On one occasion, when Mike and Bernie were appearing in pantomime in Bournemouth, they braved a blizzard to drive more than a hundred miles to play a game in a tiny town in Bedfordshire. The following week, however, they again battled the inclement weather and travelled to Ruislip, reeking of wintergreen, only to discover that they had been dropped from the starting eleven.
It was a terrible blow to their footballing morale. Mike was angry and Bernie was positively volcanic with rage ('When Bernie burned,' said Mike, 'it was not pleasant to behold'), and they decided there and then to walk out, shouting as they departed: 'You can stick your effing team up your arse!'
After licking their wounds for a while, and missing desperately the cut and thrust of the sporting competition, they set up their own celebrity club - 'The TV All Stars'. They then recruited a mixture of comedians and comic actors (such as Roy Castle, Alfie Bass, Johnny Hackett, Norman Rossington, Anthony Newley, Tom Courtenay, Jimmy Tarbuck, Bernard Bresslaw and Ronnie Corbett), although most hardened ex-pros found them too frivolous to favour. There would still be a certain amount of interaction between the old and new clubs, with a few players switching allegiances back and forth, but, increasingly, the 'roundheads versus cavaliers' distinction in their respective identities discouraged too much inter-club fraternisation ('It's fair to say most of the Showbiz team thought we were a joke,' Mike Winters later complained).
The TV All Stars, in deliberate contrast to the now rather dour Showbiz XI, offered an unapologetic combination of football and fun, with pre-rehearsed bits of comic business slotted into the sporting action. Usually captained by Bernie, their attitude was that 'we're comics who act that way on and off the field'.
Curiously enough, however, it was the TV All Stars, rather than the Showbiz XI, who proved the more politically engaged. In 1961, for example, when professional players, campaigning for the abolition of the maximum wage, were threatening to strike, the players' union planned some fundraising matches. While the Showbiz team declined to help on the grounds that they wanted to remain apolitical, the All-Stars happily obliged, winning a degree of gratitude within the sport that caused some resentment among their more cautious rivals.
There was actually a grudge match between the two teams in the early Sixties on a pitch near Croydon Airport. Notable enough to be filmed for television, the formidable-looking Showbiz XI team included Sean Connery and Des O'Connor as well as former England captain Billy Wright and former Wales captain Wally Barnes, while the rather less formidable-looking TV All Stars were heavily reliant on their one regular ex-pro, the former West Ham defender Malcolm Allison.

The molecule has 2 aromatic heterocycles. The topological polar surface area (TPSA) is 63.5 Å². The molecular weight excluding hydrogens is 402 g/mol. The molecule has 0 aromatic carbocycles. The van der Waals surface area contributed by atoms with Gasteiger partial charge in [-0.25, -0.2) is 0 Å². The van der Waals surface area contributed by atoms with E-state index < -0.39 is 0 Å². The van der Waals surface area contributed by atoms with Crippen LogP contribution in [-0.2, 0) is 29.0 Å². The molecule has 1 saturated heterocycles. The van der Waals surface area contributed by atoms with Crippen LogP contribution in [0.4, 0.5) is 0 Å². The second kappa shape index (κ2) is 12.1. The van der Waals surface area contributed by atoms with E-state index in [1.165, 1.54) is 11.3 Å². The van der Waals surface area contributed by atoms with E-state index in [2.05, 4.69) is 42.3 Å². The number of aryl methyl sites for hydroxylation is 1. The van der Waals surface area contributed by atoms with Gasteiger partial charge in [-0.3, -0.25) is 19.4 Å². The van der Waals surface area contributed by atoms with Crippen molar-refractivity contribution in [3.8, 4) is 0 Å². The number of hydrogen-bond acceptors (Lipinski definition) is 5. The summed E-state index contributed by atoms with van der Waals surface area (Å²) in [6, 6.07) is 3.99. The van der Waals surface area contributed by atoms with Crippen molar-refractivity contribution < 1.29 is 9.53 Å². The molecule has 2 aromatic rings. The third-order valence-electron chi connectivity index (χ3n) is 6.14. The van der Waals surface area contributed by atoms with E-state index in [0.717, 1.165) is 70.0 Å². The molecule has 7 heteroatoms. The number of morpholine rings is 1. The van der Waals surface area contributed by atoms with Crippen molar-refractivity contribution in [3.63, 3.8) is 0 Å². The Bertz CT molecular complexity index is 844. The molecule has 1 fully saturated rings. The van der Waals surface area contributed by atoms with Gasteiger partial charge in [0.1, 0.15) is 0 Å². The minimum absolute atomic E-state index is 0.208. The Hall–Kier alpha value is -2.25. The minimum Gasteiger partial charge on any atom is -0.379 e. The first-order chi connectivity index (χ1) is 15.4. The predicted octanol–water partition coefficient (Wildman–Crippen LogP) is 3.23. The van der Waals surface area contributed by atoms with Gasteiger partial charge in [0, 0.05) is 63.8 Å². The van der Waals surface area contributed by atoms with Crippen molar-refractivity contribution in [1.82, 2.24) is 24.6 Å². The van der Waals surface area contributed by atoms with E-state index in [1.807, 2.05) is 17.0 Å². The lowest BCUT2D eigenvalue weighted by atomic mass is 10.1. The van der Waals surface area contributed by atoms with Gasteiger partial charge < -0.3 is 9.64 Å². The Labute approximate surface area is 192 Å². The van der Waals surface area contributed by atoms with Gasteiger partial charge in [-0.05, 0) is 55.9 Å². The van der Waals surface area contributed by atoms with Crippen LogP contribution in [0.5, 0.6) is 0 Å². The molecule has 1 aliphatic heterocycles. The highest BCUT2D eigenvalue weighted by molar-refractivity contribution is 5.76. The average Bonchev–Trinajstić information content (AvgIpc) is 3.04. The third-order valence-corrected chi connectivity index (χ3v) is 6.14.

The bad blood was sloshing back and forth between the two teams even before the referee first raised his whistle. 'Our opponents were strutting around the pitch as if they had already won the match,' Mike Winters would moan, 'making condescending remarks about us'. Des O'Connor was overheard boasting that his team would aim to 'ease off' once they were seven goals ahead, causing the nearby Bernie Winters to bare his top two protruding teeth in angry indignation.
Once the game kicked off, it was obvious that any old friendships had now been firmly forgotten, as a flurry of feet, fists and elbows came flying in with abandon. 'It was brutal,' Mike Winters would recall.
Sean Connery kicked Ronnie Corbett high up into the air as if he was flicking away an unwanted Haribo. The terrier-like Corbett, once he had re-emerged from deep in a muddy puddle, managed to drag his studs down the back of Connery's ankle. Mike Winters then collided with the music executive Ziggy Jackson and broke one of the latter's legs ('It was an accident,' he protested). Those who were still on the pitch for the final few minutes would see playmaker Bernard Bresslaw lay the ball off to Malcolm Allison, who cut inside and struck a thirty-yard shot straight into the top corner of the Showbiz XI's goal, thus winning the game 1-0 for the TV All Stars. It was an unlikely victory that was celebrated long and hard.